Suns Greats Rate Dunks at All-Star Saturday Night
Posted: Feb. 14, 2009
It took a blast from the past, but the Suns ended up being well-represented in All-Star Saturday Night, after all.
Following Dan Majerle, Leandro Barbosa and Tangela Smith’s runner-up finish in the Shooting Stars competition to tip off the festivities at US Airways Center, “Thunder Dan” joined inaugural Slam Dunk champ Larry Nance, 1992 winner Cedric Ceballos, three-time All-Star Kevin Johnson and 1987 NBA All-Star MVP Tom Chambers as early round judges in the night’s Sprite Slam Dunk contest between Denver’s J.R. Smith, Portland’s Rudy Fernandez, 2006 winner Nate Robinson and defending champ Dwight Howard.
Between being on the receiving end of some teammate lobs, assorted gimmicks and props, the hometown judges had their hands full, deciding the early fate of the participants before giving way to fan voting in the final rounds.
“There were some dunks that were never seen before,” Chambers said. “I haven’t been at a dunk contest since I was in it back in 1987, so it was great to be out here.”
Among the highlights, Howard revisited his Superman persona once again this year, this time changing in a telephone booth before sinking an 11-foot dunk on a specially raised rim. The 5-9 Robinson literally used Knicks teammate Wilson Chandler as a stepping stone to the basket, as well as going kryptonite green with his entire outfit en route to the win.
“It was awesome,” Nance said. “Nate Robinson and the big guy put on quite a show. Dwight dunked 11 feet pretty easy. He probably could have gone 11-and-a-half or 12.
“I love that stuff. That’s what the fans want to see. That’s the stuff we were missing (back in the day), and it’s good to see guys with creativity. I love that Howard kid. He’s really good for the NBA and has a great personality. I just love everything he does.”
Fellow judge Ceballos is no stranger to creativity himself on All-Star Saturday Nights. His blindfolded dunk 15 years ago iced his title chances in the 1994 exhibition.
“I said it would take showmanship to win this dunk contest,” said the Suns gamenight emcee. “You had Superman, but the kryptonite did him in… shoes, sock, the jersey… and then he topped it off with taking the ball and jumping over Superman.”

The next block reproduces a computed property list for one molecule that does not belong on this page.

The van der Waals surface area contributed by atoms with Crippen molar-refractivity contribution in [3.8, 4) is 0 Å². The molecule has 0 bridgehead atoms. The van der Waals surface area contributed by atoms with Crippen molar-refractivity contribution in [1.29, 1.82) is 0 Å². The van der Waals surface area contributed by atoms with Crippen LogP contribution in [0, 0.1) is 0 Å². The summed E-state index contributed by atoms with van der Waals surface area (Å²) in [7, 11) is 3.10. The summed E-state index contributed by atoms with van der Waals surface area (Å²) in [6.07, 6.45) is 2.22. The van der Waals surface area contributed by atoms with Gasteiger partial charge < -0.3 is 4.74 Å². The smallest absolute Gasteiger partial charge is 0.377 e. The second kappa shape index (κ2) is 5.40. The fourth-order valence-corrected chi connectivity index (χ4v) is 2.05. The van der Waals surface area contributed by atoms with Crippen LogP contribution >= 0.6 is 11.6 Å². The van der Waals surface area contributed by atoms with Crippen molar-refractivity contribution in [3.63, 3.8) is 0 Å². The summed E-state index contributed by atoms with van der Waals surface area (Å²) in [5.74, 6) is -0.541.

Chambers added, “For a guy who can jump high and dunk an 11-foot basket, Dwight’s supernatural. But obviously when a little fella lands it, it’s impressive.
“It was David vs. Goliath, and tonight David won.”
Of course, the evening wasn’t without some good-natured controversy from the fans, who let their displeasure be known to the judges after some “suspect” ratings.
Chambers said, “They were booing me? I thought they were booing Majerle (laughs).
“People act like an eight wasn’t very good. An eight is a pretty dang good dunk. Giving a 10 is like perfection.”
Nance added, “That’s’ the way it is. You can’t always please everybody. We put up the scores we thought were best, and that’s what we went with.”
All-Star Weekend has definitely changed since “Leapin’ Larry” took home the title 25 years ago, especially with the level of talent in the league these days.
“1984 was like black and white TV,” Nance said. “This here is high-def. These guys are better athletes. They put on a better show. They show more things. It’s really been an improvement over the years.”
While the show marked the perfect precursor to Sunday’s All-Star Game, it also helped prove that fan interest, in the stands or behind the judges’ table, is still at an all-time high.
“It was incredible,” said KJ, whose 6-1 frame once dunked on 7-foot Hakeem Olajuwon. “I enjoyed judging alongside my old Suns teammates. What two great contestants it came down to – Nate Robinson and the big man out of Orlando. They worked well together – Superman and kryptonite. This is what the NBA is all about.”